But regarding resilience of the network: I really like the Cold War idea of the Internet. It can take blows. You connect to friendly nodes you trust. You disconnect misbehaving nodes. Nodes are small and postmasters are real people that help run the system.

@kensanata @niconiconi It’s still the only foundation level model which makes sense. And yet, vetting that web of trust is one of the key weaknesses which needs a real fresh look.

And soon. It looks like we may need a Fidonet reboot just to do anything we used to outside the corporate state panopticon.

@Shufei @kensanata

> Fidonet reboot
many people want to literally revive the old protocols and networks beyond retrocomputing purpose, e.g Gopher, NNTP, but none of them supports things like global hash identifier, public key cryptography, onion routing, P2P/Mesh net, <joke>blockchain</joke> or any modern inventions at the protocol layer.

IMHO, old protocols are dead, and we should leave it alone, what should be revived is __the philosophy__ of the old protocols, in our new systems.

@niconiconi @kensanata That was my intimation, natch.

But don’t dare knock Gopher! Gopher is the future, I just know it! (Gopher is love.) I’m going to come out with an IPO for a gopher and FTP over IPX network. Then Google shall fall and you’ll be sorry! 👸🏽

@niconiconi @Shufei Actually gopher over Tor works, @tomasino does it; and gopher over TLS also works, I do it; but yeah, other things don’t work like that. And securing emails is super cumbersome and people rarely do it. And I don’t even know about people trying to revive nntp. I agree about the philosophy of the old Internet.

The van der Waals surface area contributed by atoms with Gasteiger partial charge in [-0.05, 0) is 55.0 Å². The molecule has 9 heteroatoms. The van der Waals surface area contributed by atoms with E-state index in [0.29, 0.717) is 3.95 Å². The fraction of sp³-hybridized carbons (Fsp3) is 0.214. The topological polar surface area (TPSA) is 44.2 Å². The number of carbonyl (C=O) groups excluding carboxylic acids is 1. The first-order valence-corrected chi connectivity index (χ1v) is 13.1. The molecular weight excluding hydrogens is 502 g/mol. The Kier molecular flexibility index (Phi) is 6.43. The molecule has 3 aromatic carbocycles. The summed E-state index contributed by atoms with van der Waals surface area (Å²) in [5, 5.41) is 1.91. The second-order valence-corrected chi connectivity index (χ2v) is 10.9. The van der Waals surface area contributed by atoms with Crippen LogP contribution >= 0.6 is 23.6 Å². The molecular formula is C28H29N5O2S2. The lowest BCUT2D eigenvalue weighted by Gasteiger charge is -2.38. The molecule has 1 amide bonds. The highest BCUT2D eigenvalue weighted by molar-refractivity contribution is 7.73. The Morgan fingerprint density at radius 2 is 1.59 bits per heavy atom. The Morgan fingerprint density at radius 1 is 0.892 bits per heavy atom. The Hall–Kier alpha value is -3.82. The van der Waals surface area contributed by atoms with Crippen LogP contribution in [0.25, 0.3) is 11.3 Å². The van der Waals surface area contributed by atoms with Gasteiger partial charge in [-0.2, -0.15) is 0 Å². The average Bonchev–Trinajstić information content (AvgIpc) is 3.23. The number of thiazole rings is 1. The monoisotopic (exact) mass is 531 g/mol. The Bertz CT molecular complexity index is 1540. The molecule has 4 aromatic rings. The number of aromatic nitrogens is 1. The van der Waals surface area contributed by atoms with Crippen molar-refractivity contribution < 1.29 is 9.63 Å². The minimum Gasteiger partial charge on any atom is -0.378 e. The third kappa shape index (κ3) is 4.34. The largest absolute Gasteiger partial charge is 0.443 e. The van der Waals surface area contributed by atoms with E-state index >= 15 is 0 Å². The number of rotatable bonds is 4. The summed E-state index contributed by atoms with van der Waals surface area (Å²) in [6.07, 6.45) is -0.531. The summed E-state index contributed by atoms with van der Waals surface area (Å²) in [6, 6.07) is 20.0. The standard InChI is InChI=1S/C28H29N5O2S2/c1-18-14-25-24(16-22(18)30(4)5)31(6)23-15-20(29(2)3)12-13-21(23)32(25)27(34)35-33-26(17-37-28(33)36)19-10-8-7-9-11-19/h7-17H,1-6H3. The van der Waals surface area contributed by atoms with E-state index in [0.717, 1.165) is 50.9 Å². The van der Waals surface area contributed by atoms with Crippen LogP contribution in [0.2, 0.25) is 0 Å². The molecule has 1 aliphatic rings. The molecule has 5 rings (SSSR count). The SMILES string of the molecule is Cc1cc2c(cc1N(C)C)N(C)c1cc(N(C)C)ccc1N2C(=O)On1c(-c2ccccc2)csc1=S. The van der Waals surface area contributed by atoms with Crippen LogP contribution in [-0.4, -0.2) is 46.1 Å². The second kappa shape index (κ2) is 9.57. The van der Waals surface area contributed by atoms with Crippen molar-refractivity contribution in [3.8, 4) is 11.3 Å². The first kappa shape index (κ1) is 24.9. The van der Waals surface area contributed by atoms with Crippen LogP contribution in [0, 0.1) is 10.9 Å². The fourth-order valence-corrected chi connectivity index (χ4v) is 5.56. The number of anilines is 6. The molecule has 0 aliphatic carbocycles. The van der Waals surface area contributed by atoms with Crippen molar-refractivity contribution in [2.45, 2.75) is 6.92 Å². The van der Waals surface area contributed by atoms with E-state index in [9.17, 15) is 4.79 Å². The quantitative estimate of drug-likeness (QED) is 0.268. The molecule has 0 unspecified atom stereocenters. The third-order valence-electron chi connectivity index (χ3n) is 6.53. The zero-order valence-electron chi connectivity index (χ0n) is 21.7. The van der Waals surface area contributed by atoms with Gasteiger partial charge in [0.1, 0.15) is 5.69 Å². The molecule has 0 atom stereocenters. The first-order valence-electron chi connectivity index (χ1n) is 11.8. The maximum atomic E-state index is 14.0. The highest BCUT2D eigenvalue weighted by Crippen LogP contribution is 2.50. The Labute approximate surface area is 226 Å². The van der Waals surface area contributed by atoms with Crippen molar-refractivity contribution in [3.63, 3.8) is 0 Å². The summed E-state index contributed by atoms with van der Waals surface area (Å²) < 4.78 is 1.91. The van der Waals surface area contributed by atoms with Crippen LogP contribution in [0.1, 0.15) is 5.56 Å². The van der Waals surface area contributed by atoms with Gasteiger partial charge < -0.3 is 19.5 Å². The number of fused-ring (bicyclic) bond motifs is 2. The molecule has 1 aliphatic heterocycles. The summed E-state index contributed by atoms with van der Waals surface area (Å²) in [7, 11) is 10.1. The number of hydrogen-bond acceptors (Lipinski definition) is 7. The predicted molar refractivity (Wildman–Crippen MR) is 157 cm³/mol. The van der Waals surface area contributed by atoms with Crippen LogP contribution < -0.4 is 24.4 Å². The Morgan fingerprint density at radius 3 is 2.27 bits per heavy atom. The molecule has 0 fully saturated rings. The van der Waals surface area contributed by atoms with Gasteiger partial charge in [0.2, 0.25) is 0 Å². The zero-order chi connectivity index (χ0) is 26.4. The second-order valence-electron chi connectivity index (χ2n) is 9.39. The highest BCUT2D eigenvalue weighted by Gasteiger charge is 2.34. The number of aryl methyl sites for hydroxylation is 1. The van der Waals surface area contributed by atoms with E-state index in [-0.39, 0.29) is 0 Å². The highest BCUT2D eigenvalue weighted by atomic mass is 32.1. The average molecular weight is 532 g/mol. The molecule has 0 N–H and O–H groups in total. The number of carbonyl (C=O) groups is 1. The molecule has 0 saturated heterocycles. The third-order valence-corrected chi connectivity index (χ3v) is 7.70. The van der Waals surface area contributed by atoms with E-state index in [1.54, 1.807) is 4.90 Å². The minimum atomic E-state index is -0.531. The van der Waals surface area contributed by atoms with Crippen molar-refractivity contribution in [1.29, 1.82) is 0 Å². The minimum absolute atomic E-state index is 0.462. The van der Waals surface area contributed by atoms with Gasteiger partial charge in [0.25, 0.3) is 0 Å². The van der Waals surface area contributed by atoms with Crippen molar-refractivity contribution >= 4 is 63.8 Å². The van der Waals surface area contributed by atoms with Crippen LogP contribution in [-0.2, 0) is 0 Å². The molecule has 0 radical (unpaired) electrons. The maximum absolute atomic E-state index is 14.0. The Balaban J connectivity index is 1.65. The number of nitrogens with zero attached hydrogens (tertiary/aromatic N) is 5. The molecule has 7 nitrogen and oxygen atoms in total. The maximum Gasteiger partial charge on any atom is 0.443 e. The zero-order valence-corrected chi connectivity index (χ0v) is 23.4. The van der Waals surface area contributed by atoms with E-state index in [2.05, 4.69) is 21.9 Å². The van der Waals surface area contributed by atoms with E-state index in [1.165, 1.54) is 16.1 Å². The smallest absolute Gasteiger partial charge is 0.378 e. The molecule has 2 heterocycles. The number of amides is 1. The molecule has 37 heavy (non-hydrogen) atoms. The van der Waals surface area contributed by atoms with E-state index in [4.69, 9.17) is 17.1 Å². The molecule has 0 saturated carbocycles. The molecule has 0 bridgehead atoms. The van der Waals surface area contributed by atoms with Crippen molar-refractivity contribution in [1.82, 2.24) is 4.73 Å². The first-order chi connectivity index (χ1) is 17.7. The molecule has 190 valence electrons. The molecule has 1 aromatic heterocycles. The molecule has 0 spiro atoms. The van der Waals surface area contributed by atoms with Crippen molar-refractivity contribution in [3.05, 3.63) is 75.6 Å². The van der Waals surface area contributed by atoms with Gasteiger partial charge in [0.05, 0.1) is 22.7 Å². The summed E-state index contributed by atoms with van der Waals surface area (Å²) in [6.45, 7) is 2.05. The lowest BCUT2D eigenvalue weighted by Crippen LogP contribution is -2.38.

@kensanata @niconiconi @Shufei gopher is compatible with mesh networks as well. What gopher does not have on it's own is smart support for secure two way data transfer. I think that's okay. That's not what it's for.

Moreover, I think dusting off old protocols and composing them with newer tech is a brilliant way to move forward. The old stuff is simple and easy grok. Layer on well tested systems like Tor and you get something pretty fantastic.

@tomasino @kensanata @niconiconi Is there a name for this sort of effect, when old tech becomes revitalized or at least fertilizes inspiration in a new context?

I’ve noticed it in ham radio, where the preservation of retro tech is often reputed as overly stodgy, yet allows for a lot of weird cross fertilization into novel ideas when people play with in new ways.

@Shufei @kensanata @niconiconi Hrm, something like upcycleing maybe? I wouldn't mind having a term for it if you find one. That would be convenient.

@tomasino @kensanata @niconiconi How about “retromixing” or “retrocycling”? Hmm...

@Shufei @kensanata @niconiconi retrocycling makes me think about penny-farthing races, and that's great

@tomasino @kensanata @niconiconi @Shufei a gopher mastodon gateway would be great or even twtxt but it doesn't get this much traffic :(

@m3tti @kensanata @niconiconi @Shufei I used to have a twtxt thing on my gopher hole, and there is a gateway to it around, but like you mentioned there isn't much content. It got confusing as to what went there vs mastodon or my phlog, so I got rid of it.